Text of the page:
An exploratory study to shape a disaster nurse practitioner scope of practice
Dr. Frances Dunniway, DNP, is a certified nurse practitioner and critical care nurse with a passion for emergency response. A nurse over 35 years, she has served 25 years on the Federal Disaster Medical Assistance Team where she has deployed to many National disaster and special events including 911 at Ground Zero, Kosovo Refugee-Operation Freedom, Presidential inaugurations and funerals, Olympics and COVID pandemic. Currently she practices in Home Based Primary Care serving Veterans who are homebound.
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The impact and devastation from national disasters pose imminent risk to large populations. If trained in disaster response and following evidence-based practice standards, the Nurse Practitioner (NP) could be prepared to adapt to any setting or surrounding, utilizing their full educational and health care training. Currently there are no written guidelines during disasters to manage the various clinical conditions. Using a Delphi technique, this exploratory study investigated the multidisciplinary understanding about the disaster NP role. Key findings included: 1. Across four groups of disaster responders, there was confusion about the disaster NP role, indicating a need for role clarity. 2. Among NP respondents, there was agreement that practice was limited in a disaster compared to everyday practice, identifying no scope of practice and lack of role knowledge as causes. 3. To help understand the disaster NP role, simulated field training was the most highly valued and the least was individual training. 4. Regarding services delivered, the most valued were the disaster NPs ability to perform urgent services with competence and skill, NPs ability to recognize need to triage to higher level of care and NPs acknowledging emergent skill limitations. Having one defined scope of practice could establish guidelines for practice, reducing legal risk and eliminating role confusion, and improve victim access to care. Furthermore, standardized guidelines could be disseminated to other disaster responders and victims, which could eliminate duplicity of resources and practice barriers across local, state, tribal, and federal boundaries.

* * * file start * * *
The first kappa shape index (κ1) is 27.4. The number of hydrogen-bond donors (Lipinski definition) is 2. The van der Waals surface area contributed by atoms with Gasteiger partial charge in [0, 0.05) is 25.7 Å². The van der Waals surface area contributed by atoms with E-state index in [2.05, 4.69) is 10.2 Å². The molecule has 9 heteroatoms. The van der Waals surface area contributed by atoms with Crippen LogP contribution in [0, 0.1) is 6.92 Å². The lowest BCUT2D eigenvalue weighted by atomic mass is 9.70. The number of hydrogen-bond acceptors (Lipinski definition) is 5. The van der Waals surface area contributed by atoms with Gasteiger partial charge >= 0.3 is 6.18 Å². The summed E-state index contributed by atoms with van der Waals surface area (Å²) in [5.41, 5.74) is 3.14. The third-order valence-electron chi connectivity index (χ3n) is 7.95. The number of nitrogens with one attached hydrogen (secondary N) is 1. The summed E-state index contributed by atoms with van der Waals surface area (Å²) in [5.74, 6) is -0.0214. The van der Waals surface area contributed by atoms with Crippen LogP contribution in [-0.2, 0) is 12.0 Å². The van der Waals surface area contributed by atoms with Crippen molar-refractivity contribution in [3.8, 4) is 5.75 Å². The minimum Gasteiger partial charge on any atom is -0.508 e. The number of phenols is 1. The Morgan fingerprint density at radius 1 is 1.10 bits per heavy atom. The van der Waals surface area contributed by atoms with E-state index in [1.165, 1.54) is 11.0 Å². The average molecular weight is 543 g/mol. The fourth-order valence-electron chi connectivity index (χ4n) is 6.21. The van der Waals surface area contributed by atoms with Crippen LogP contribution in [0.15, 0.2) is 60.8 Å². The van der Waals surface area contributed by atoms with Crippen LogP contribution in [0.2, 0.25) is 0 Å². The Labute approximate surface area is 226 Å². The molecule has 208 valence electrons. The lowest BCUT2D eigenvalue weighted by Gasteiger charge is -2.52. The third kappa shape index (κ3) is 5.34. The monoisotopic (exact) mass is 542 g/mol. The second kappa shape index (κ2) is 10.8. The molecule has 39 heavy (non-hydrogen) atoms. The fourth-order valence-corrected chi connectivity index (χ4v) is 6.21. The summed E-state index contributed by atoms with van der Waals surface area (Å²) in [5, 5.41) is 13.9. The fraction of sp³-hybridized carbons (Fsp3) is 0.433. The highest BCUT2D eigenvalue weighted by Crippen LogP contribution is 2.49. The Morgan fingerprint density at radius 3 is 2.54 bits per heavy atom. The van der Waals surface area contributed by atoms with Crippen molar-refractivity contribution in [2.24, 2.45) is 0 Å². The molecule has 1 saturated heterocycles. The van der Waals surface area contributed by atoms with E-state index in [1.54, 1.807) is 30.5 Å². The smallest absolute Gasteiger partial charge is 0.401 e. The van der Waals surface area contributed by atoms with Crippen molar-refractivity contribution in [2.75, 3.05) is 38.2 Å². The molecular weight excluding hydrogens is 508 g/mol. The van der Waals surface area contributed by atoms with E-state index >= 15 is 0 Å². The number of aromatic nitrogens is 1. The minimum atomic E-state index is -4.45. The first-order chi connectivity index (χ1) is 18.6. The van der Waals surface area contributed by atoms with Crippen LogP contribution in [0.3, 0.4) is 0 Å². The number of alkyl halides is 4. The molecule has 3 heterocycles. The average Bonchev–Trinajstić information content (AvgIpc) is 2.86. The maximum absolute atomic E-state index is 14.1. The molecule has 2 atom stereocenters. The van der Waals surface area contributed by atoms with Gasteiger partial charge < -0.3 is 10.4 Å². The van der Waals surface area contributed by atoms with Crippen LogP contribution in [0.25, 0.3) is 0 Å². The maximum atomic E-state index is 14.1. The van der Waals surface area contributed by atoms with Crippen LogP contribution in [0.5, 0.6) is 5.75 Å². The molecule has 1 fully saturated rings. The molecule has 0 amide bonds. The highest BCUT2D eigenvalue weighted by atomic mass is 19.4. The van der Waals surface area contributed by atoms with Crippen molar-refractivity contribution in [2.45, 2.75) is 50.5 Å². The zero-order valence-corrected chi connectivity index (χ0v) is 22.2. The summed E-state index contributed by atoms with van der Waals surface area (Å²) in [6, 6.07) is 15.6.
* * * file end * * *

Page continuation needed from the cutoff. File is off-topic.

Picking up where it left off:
This dissertation has also been disseminated through the ProQuest Dissertations and Theses database. Dissertation/thesis number: 3631359; ProQuest document ID: 1566173448. The author still retains copyright.
This item has not gone through this repository's peer-review process, but has been accepted by the indicated university or college in partial fulfillment of the requirements for the specified degree.
|Review Type||None: Degree-based Submission|
|Research Approach||Pilot/Exploratory Study|
Guidelines for Practice
|Grantor||Western University of Health Sciences|
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